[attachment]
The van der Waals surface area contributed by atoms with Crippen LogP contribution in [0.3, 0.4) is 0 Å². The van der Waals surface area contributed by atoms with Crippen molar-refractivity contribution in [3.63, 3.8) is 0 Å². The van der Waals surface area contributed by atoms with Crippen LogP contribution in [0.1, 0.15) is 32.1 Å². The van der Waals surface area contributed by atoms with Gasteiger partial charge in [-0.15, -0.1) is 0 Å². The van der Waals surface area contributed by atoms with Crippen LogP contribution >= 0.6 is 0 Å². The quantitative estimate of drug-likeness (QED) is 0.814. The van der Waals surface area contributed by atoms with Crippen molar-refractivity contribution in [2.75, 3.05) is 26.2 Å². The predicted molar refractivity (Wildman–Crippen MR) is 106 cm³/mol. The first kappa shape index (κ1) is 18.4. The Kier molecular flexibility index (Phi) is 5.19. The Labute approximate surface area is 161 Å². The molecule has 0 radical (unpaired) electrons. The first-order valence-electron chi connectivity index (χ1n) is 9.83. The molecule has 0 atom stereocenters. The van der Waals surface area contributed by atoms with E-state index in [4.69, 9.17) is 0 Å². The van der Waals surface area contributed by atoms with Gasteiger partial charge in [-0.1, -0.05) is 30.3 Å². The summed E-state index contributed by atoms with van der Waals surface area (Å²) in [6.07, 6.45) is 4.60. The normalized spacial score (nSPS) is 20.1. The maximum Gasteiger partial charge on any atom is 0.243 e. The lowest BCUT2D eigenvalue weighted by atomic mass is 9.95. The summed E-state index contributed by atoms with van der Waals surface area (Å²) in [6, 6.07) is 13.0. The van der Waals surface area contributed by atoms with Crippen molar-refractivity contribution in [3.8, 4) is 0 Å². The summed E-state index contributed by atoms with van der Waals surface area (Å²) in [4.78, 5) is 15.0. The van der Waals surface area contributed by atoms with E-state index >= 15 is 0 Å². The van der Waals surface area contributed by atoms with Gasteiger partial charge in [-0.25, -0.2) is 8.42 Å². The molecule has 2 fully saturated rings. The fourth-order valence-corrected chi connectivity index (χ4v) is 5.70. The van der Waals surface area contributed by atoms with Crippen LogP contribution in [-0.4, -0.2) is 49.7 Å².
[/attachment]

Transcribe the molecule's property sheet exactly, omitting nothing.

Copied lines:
The van der Waals surface area contributed by atoms with Crippen LogP contribution in [0.3, 0.4) is 0 Å². The van der Waals surface area contributed by atoms with Crippen molar-refractivity contribution in [3.63, 3.8) is 0 Å². The van der Waals surface area contributed by atoms with Crippen LogP contribution in [0.1, 0.15) is 32.1 Å². The van der Waals surface area contributed by atoms with Gasteiger partial charge in [-0.15, -0.1) is 0 Å². The van der Waals surface area contributed by atoms with Crippen LogP contribution >= 0.6 is 0 Å². The quantitative estimate of drug-likeness (QED) is 0.814. The van der Waals surface area contributed by atoms with Crippen molar-refractivity contribution in [2.75, 3.05) is 26.2 Å². The predicted molar refractivity (Wildman–Crippen MR) is 106 cm³/mol. The first kappa shape index (κ1) is 18.4. The Kier molecular flexibility index (Phi) is 5.19. The Labute approximate surface area is 161 Å². The molecule has 0 radical (unpaired) electrons. The first-order valence-electron chi connectivity index (χ1n) is 9.83. The molecule has 0 atom stereocenters. The van der Waals surface area contributed by atoms with E-state index in [4.69, 9.17) is 0 Å². The van der Waals surface area contributed by atoms with Gasteiger partial charge in [-0.1, -0.05) is 30.3 Å². The summed E-state index contributed by atoms with van der Waals surface area (Å²) in [6.07, 6.45) is 4.60. The normalized spacial score (nSPS) is 20.1. The maximum Gasteiger partial charge on any atom is 0.243 e. The lowest BCUT2D eigenvalue weighted by atomic mass is 9.95. The summed E-state index contributed by atoms with van der Waals surface area (Å²) in [6, 6.07) is 13.0. The van der Waals surface area contributed by atoms with Crippen molar-refractivity contribution in [3.8, 4) is 0 Å². The summed E-state index contributed by atoms with van der Waals surface area (Å²) in [4.78, 5) is 15.0. The van der Waals surface area contributed by atoms with E-state index >= 15 is 0 Å². The van der Waals surface area contributed by atoms with Gasteiger partial charge in [-0.25, -0.2) is 8.42 Å². The molecule has 2 fully saturated rings. The fourth-order valence-corrected chi connectivity index (χ4v) is 5.70. The van der Waals surface area contributed by atoms with Crippen LogP contribution in [-0.4, -0.2) is 49.7 Å².